December 4th, 2018
“Conflicts are opportunities for you and your partner to align on values and outcomes. They are chances to understand, appreciate, and embrace differences.” - Tony Robbins
Conflict. It’s a term we are all familiar with but do we really understand the depths, the consequences, and even the benefits of dealing with a conflict? It seems obvious that when we define the word conflict, we assume it is the disagreement or differing opinions that can cause a rift between two parties. Oftentimes, the reasoning behind a conflict can be a build-up of issues and emotions, which can lead to passive-aggressiveness due to a lack of communication that is released at one time. Other times, a conflict may come up suddenly due to an acute scenario that can spark a dramatic reaction. Either way, conflict is universal and we all cross paths with it. Thus, it is important to find healthy ways of managing our emotions to promote a positive outcome.
It is one thing to have a conflict in the workplace, among friends, or with extended family, because at the end of the day you can disconnect and come home to a space that is your own, away from the drama and emotions. However, it is another thing to have a conflict in your relationship with your partner; especially if you live together. Much of this struggle has to do with the fact that at the end of the day, you must come home to the stress and anxiety of being in your home with someone you are not seeing eye to eye with. Although this is unfortunate and uncomfortable, it is quite common.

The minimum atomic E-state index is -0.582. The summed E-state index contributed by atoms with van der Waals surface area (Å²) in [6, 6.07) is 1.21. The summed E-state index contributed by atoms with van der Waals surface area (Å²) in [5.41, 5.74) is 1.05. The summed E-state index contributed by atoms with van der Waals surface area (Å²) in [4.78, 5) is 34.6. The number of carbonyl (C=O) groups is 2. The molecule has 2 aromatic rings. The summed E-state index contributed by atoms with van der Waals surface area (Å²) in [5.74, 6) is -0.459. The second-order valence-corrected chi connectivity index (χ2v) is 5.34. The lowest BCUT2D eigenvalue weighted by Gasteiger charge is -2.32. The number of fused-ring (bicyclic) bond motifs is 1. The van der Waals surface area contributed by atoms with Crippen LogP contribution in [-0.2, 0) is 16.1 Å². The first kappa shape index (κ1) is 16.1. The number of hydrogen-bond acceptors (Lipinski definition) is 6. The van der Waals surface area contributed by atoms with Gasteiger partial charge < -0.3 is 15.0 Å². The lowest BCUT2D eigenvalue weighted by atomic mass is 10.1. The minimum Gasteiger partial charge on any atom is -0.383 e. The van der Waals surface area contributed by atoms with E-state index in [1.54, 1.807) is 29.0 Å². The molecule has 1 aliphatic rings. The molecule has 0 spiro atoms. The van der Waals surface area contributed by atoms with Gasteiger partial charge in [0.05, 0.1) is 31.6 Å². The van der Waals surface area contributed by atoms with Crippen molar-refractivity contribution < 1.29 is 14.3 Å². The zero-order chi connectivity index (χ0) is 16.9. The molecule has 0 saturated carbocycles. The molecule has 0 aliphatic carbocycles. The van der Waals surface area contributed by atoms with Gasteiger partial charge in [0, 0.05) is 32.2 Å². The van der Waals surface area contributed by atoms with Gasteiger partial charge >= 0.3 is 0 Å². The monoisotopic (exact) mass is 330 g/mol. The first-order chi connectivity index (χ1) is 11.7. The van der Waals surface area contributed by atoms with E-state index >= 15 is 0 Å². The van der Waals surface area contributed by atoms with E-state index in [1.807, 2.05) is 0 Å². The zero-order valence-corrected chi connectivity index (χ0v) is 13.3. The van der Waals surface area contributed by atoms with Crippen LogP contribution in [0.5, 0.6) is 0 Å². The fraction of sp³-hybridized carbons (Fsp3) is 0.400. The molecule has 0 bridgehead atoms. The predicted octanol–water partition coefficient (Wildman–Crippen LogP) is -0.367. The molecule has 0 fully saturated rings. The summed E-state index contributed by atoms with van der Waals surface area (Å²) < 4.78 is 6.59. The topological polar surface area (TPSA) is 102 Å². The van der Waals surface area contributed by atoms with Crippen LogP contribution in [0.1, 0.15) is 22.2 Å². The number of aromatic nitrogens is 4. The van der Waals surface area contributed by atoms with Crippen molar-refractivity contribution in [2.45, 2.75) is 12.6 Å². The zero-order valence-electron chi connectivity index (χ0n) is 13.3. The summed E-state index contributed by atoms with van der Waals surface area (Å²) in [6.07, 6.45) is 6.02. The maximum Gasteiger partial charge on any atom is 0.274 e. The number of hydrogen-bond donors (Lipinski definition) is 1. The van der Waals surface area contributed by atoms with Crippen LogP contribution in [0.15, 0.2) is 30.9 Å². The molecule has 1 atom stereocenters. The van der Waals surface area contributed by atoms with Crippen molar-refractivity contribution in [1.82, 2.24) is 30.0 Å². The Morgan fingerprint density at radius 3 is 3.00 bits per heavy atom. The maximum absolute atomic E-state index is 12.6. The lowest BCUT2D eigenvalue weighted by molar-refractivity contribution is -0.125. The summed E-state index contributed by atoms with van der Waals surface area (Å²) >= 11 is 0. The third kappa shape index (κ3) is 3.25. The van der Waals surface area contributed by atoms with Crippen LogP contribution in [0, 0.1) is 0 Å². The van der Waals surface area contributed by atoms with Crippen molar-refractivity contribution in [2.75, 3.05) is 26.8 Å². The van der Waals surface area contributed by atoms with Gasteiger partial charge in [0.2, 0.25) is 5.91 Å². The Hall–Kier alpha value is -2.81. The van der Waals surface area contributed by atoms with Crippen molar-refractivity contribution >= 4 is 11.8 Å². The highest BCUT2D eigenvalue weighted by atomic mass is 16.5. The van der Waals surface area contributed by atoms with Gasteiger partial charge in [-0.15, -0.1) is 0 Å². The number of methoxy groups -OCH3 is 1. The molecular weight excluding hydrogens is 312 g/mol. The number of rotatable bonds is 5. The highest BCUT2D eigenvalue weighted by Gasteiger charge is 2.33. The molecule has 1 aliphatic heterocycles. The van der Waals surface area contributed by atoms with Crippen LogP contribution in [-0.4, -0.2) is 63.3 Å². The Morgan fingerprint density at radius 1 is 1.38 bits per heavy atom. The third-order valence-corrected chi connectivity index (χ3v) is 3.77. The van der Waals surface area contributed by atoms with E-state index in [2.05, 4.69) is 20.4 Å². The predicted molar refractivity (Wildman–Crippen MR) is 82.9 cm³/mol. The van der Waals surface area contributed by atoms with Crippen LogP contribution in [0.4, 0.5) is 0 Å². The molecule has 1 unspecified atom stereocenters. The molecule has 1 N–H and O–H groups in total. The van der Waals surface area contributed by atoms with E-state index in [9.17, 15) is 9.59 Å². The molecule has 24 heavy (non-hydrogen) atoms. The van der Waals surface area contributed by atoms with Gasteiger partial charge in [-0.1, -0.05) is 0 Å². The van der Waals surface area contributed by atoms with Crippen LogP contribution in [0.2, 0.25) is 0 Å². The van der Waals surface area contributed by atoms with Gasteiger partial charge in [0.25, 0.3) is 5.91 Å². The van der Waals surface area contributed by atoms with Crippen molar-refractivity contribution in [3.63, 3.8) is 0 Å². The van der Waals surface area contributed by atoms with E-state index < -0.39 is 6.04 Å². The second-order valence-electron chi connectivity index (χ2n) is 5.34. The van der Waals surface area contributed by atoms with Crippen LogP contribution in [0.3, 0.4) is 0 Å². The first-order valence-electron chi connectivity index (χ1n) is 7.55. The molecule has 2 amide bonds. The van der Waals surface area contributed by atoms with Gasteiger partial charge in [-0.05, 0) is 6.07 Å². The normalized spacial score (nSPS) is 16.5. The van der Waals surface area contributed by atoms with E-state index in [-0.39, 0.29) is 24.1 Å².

Arguments and long-standing conflicts tend to get a bad rap. Especially if a couple tends to argue frequently. Some of the reasons why conflicts can receive a negative reputation within relationships include, but are not limited to, the following:
On a brighter note, conflict can have a positive effect on relationships and even on personal growth. “In fact, an online study, ‘Able Arguers’, among 976 individuals in 2012 found that couples who engage in healthy conflict are 10 times more likely to have a happy relationship versus those who ignore difficult conversations”, according to David Maxfield and Joseph Grenny who conducted the online study (bustle.com). Some of the positives that may come from conflict resolution in a relationship include, but are not limited to, the following:
If conflicts are ignored, it can lead to long-lasting problems which can build up over time and may ultimately end in the termination of a relationship. If children are involved, this can be especially challenging for everyone involved. Hence, it is essential to be able to resolve conflicts in order to overcome the issues, strengthen the relationship, and grow both as a couple and an individual. Resources:
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